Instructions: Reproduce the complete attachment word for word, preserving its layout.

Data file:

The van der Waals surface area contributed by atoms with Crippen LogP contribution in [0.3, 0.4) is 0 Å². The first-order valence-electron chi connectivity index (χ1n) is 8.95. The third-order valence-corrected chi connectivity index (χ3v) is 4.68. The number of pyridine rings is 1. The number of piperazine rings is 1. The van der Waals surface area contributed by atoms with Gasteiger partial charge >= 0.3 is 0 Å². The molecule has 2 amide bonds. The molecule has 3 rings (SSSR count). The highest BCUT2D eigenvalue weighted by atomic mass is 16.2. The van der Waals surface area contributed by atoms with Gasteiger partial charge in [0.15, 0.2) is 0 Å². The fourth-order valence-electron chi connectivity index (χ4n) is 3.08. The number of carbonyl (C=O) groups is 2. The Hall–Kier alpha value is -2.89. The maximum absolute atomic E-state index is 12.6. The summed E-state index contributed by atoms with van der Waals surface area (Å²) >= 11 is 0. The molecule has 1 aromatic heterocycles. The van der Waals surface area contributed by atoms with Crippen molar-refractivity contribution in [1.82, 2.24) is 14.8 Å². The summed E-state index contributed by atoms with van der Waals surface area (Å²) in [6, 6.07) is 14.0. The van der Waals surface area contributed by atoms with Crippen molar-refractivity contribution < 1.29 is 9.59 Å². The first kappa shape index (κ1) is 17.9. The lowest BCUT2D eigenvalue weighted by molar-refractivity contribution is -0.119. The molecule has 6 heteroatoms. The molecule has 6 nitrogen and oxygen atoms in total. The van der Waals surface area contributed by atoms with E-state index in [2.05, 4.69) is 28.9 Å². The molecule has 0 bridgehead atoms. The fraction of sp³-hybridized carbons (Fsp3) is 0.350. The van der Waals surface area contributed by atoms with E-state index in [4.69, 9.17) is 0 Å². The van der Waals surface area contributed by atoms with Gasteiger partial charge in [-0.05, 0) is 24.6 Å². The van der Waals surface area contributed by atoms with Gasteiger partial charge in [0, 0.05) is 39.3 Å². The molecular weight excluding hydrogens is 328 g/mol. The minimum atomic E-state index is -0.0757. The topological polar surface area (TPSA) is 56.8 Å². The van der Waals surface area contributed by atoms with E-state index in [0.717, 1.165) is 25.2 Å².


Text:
The van der Waals surface area contributed by atoms with Crippen LogP contribution in [0.3, 0.4) is 0 Å². The first-order valence-electron chi connectivity index (χ1n) is 8.95. The third-order valence-corrected chi connectivity index (χ3v) is 4.68. The number of pyridine rings is 1. The number of piperazine rings is 1. The van der Waals surface area contributed by atoms with Gasteiger partial charge >= 0.3 is 0 Å². The molecule has 2 amide bonds. The molecule has 3 rings (SSSR count). The highest BCUT2D eigenvalue weighted by atomic mass is 16.2. The van der Waals surface area contributed by atoms with Gasteiger partial charge in [0.15, 0.2) is 0 Å². The fourth-order valence-electron chi connectivity index (χ4n) is 3.08. The number of carbonyl (C=O) groups is 2. The Hall–Kier alpha value is -2.89. The maximum absolute atomic E-state index is 12.6. The summed E-state index contributed by atoms with van der Waals surface area (Å²) >= 11 is 0. The molecule has 1 aromatic heterocycles. The van der Waals surface area contributed by atoms with Crippen molar-refractivity contribution in [1.82, 2.24) is 14.8 Å². The summed E-state index contributed by atoms with van der Waals surface area (Å²) in [6, 6.07) is 14.0. The van der Waals surface area contributed by atoms with Crippen molar-refractivity contribution < 1.29 is 9.59 Å². The first kappa shape index (κ1) is 17.9. The lowest BCUT2D eigenvalue weighted by molar-refractivity contribution is -0.119. The molecule has 6 heteroatoms. The molecule has 6 nitrogen and oxygen atoms in total. The van der Waals surface area contributed by atoms with E-state index in [2.05, 4.69) is 28.9 Å². The molecule has 0 bridgehead atoms. The fraction of sp³-hybridized carbons (Fsp3) is 0.350. The van der Waals surface area contributed by atoms with E-state index in [4.69, 9.17) is 0 Å². The van der Waals surface area contributed by atoms with Gasteiger partial charge in [-0.05, 0) is 24.6 Å². The van der Waals surface area contributed by atoms with Gasteiger partial charge in [0, 0.05) is 39.3 Å². The molecular weight excluding hydrogens is 328 g/mol. The minimum atomic E-state index is -0.0757. The topological polar surface area (TPSA) is 56.8 Å². The van der Waals surface area contributed by atoms with E-state index in [0.717, 1.165) is 25.2 Å².